A few updates/notes:
1. Buckeye State Blog was indeed the first (and only one of two Ohio political blogs anywhere on the spectrum) to write about the case, Allen v. totes/Isotoner Corp.. On that day, I did pass its link on through women-focused listservs and it has been picked up since then, including on Change.org’s Friday Femme Fatale round-up – many thanks.
2. The decision came out just as OSU’s Institute on Women, Gender and Public Policy released a report on how poorly Ohio is doing vis a vis women.
3. That Danielle blogs here about her exchange of emails with totes (yes, small T) regarding the Allen case. For those catching up, this case says that breastfeeding does not constitute part of pregnancy and therefore is not protected under Ohio’s pregnancy discrimination law, since, you know, breastfeeding isn’t part of pregnancy.
4. Danielle then goes even further in this post, digging in and discussing the lower court opinions, facts and then the Ohio Supremes’ abject failure to deal with biology.
6. As a lawyer, a social worker and a mom who worked through all three of her pregnancies and pumped at work during two of them whenever I needed to within reason, including in airport bathrooms and during conference sessions when my mother would bring my infant to me, I have to tell you – there is almost nothing totes could say that would change my mind regarding how bad a legal decision the all-Republican Ohio Supreme Court made.
I agree that the facts do have relevance and importance, however, it is the crux – this idea that breastfeeding has no connection or not enough of a connection to pregnancy as to be connected to pregnancy discrimination that baffles most people who read the opinion. It is just a completely nonsensical, impractical and not reality-based reading of the law and life.
Additionally, it is the arguments that Judge Pfeifer raises that should have been asked and answered at the lower court:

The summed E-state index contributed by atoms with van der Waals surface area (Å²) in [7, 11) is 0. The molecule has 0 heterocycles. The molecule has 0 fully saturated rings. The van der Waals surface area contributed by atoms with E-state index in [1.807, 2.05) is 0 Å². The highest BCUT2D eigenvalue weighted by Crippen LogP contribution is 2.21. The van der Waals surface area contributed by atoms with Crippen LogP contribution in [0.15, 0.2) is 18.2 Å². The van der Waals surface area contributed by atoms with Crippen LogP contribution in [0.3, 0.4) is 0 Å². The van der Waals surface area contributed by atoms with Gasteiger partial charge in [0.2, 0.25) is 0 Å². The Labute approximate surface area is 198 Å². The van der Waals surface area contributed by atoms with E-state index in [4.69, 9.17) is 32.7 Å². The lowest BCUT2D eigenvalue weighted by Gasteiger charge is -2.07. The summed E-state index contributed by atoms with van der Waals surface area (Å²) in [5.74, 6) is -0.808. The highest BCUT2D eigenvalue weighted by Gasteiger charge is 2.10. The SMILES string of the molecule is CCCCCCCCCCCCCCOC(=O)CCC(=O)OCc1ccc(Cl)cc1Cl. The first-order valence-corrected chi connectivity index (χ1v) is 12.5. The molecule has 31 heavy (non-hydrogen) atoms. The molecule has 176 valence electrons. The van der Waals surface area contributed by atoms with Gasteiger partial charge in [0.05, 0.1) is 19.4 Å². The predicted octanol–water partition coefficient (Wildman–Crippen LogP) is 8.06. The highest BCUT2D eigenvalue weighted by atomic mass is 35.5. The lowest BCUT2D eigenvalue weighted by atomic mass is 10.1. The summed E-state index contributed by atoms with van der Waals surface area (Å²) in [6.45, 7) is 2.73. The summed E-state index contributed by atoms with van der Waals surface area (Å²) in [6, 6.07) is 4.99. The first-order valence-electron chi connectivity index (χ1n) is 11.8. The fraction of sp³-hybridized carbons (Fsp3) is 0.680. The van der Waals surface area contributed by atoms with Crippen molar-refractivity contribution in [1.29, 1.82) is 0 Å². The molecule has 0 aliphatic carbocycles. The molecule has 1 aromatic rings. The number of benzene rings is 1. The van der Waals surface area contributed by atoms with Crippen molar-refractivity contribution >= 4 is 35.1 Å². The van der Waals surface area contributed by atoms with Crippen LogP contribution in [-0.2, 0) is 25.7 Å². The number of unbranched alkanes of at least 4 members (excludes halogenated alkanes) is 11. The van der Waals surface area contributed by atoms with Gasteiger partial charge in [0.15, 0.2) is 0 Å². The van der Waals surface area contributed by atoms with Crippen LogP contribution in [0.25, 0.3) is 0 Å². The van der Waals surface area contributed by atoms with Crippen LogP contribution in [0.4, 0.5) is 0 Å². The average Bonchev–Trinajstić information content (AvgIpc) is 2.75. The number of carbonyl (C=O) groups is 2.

Any court’s method of analyzing cases should be (1) whether the plaintiff stated a cognizable cause of action and (2) whether the facts of the case support the alleged cause of action. It is unclear why, on this question of great general interest, this court has embarked on a backwards analysis, letting stand the appellate court’s holding that LaNisa Allen was fired for leaving her post without permission rather than for pumping her breasts in the employee washroom, thus leaving unanswered the question of whether she even asserted a cognizable cause of action. The trial court proceeded properly, although its conclusion was
incorrect: it found as a matter of law that Ohio’s pregnancy discrimination laws do not apply to protect breastfeeding mothers once their babies are born. It did as it should in ruling on a summary judgment motion: it gave the benefit of the facts to Allen and ruled on the law.
Somehow, the appellate court lost its way, and this court has followed. In its six-paragraph decision, the appellate court concludes that Allen was not fired for pumping her breasts: “Rather, she was simply and plainly terminated as an employee at will for taking an unauthorized, extra break (unlike the restroom breaks which were authorized and available to all of the employees, appellant included).” Allen v. totes/Isotoner Corp. (Apr. 7, 2008) Butler App. No. CA2007-08-196. The appellate court does not explain why Allen’s trips to the restroom outside scheduled break times were different from the restroom trips
other employees made outside scheduled break times. There is no evidence in the record about any limit on the length of unscheduled restroom breaks and no evidence that employees had to seek permission from a supervisor to take an unscheduled restroom break. There is evidence only that unscheduled bathroom breaks were allowed and that LaNisa Allen was fired for taking them. What made her breaks different?
We accept cases not necessarily because of how the result might affect the parties in the individual case, but because of how a holding might affect other persons similarly situated. Ohio’s working mothers who endure the uncomfortable sacrifice of privacy that almost necessarily accompanies their attempt to remain on the job and nourish their children deserve to know whether Ohio’s pregnancy-discrimination laws protect them.
I would hold in this case that employment discrimination due to lactation is unlawful pursuant to R.C. 4112.01(B), that clear public policy justifies an exception to the employment-at-will doctrine for women fired for reasons relating to lactation, and that LaNisa Allen deserves the opportunity—due to the state of the record—to prove her claim before a jury.
7. So – Ohio state legislators – who is going to be the first to produce a bill to redress this situation? Or are you really going to make me run for the Ohio House 17th in order to get this done?
8. How many more reminders do we need that we have got to elect more diverse judges to the high court in Ohio?